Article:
Then I asked the obvious follow-up question How did he know that people in bankruptcy existed mostly at the economic margins and would always be there? (Elizabeth Warren "Fighting Chance" 2014 p.28-9)
In 1995, Congress launched a blue ribbon commission to review the bankruptcy laws. President Bill Clinton appointed former Oklahoma congressman Mike Synar (Elizabeth Warren "Fighting Chance" 2014 p.48-9)
The commission report had been delivered in October 1997, and for the next three years we fought off the industry as best we could. But in 2000, we were running out of ways to counter the relentless campaign. The industry-supported bankruptcy bill passed the House and Senate by sizable margins. Fortunately, one last warrior held out against the banks and the credit card companies: President Clinton. In 1998 I had met with First Lady Hillary Clinton to discuss the proposed bankruptcy legislation, and after our meeting she had declared that she would fight on behalf of working families, against “that awful bill.” Now the president was under enormous pressure from the banks to sign the bill, but in the last days of his presidency, urged on by his wife, President Clinton stood strong with struggling families. With no public fanfare he vetoed the industry’s bill. (Elizabeth Warren "Fighting Chance" 2014 p.65-6)
Warren's New Book Whitewashes Some Awkward Hillary History 04/17/2014
In early April, I got a call from the office of Larry Summers. I didn’t know Larry well, but I’d met him a few times while he was president of Harvard in the early 2000s. According to reports, Larry had been Tim Geithner’s mentor when they were both in the Treasury Department in the 1990s. Now Larry was the director of the National Economic Council, which meant that, along with Secretary Geithner, he advised President Obama on economic issues. Would I be interested in meeting him for dinner?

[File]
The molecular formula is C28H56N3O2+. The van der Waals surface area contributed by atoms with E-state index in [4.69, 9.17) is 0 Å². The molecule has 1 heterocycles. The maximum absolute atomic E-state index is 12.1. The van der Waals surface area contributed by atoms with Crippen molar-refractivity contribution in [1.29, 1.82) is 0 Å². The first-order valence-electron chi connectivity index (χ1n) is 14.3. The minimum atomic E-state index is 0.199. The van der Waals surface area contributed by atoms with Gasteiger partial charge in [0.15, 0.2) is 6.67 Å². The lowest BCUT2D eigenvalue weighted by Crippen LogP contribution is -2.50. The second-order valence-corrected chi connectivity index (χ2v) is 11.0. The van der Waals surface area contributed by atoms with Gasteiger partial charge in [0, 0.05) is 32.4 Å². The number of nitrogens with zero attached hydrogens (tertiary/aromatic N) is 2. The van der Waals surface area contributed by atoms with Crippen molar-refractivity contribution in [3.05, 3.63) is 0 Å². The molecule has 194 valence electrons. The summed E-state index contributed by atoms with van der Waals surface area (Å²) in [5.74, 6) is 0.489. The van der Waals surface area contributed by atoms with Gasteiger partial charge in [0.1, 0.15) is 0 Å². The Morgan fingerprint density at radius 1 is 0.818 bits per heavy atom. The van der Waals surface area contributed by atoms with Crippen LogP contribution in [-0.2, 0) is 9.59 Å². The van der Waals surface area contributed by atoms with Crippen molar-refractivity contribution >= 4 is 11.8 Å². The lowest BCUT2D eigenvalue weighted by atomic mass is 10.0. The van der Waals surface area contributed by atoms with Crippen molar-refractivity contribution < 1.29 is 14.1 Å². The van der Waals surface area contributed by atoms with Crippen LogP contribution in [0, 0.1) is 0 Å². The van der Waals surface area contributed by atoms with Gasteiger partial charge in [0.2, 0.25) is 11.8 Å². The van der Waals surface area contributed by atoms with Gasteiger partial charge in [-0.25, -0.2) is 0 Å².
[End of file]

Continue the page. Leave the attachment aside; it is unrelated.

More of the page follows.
Sure, I replied. Larry’s office suggested the Bombay Club, an Indian restaurant near the White House. Quiet and softly lit, it served Washington’s power elite.
When Larry arrived for our dinner, he ordered a Diet Coke as soon as he sat down. He glanced at the menu, ordered quickly and soon the food started coming.
It was a long dinner, with plenty of intense back-and-forth about everything from the bailout, to deregulation, to the foreclosure crisis. I also talked to Larry about an idea I’d been working on for a new consumer financial agency and he seemed interested. We didn’t agree on everything, but I give Larry full credit: I’ll take honest conversation and debate any day of the week over the duck-and-cover stuff I so often saw in Washington that spring.
Late in the evening, Larry leaned back in his chair and offered me some advice. By now, I’d lost count of Larry’s Diet Cokes, and our table was strewn with bits of food and spilled sauces. Larry’s tone was in the friendly-advice category. He teed it up this way: I had a choice. I could be an insider or I could be an outsider. Outsiders can say whatever they want. But people on the inside don’t listen to them. Insiders, however, get lots of access and a chance to push their ideas. People — powerful people — listen to what they have to say. But insiders also understand one unbreakable rule: They don’t criticize other insiders.
I had been warned. (Elizabeth Warren "Fighting Chance" 2014 p.105-6)
(Elizabeth Warren "Fighting Chance" cited on Bill Moyers
And it could stamp out marketing that advertises a 5 percent interest rate in large print and buries the 35 percent interest rate in the fine print. (Elizabeth Warren "Fighting Chance" 2014 p.136-7)
(Elizabeth Warren "Fighting Chance" Cited by Amelia Warren Tyagi, in "Consumer Financial Product commission is needed"
“I created much of the intellectual foundation for what they [Occupy Wall Street] do” .....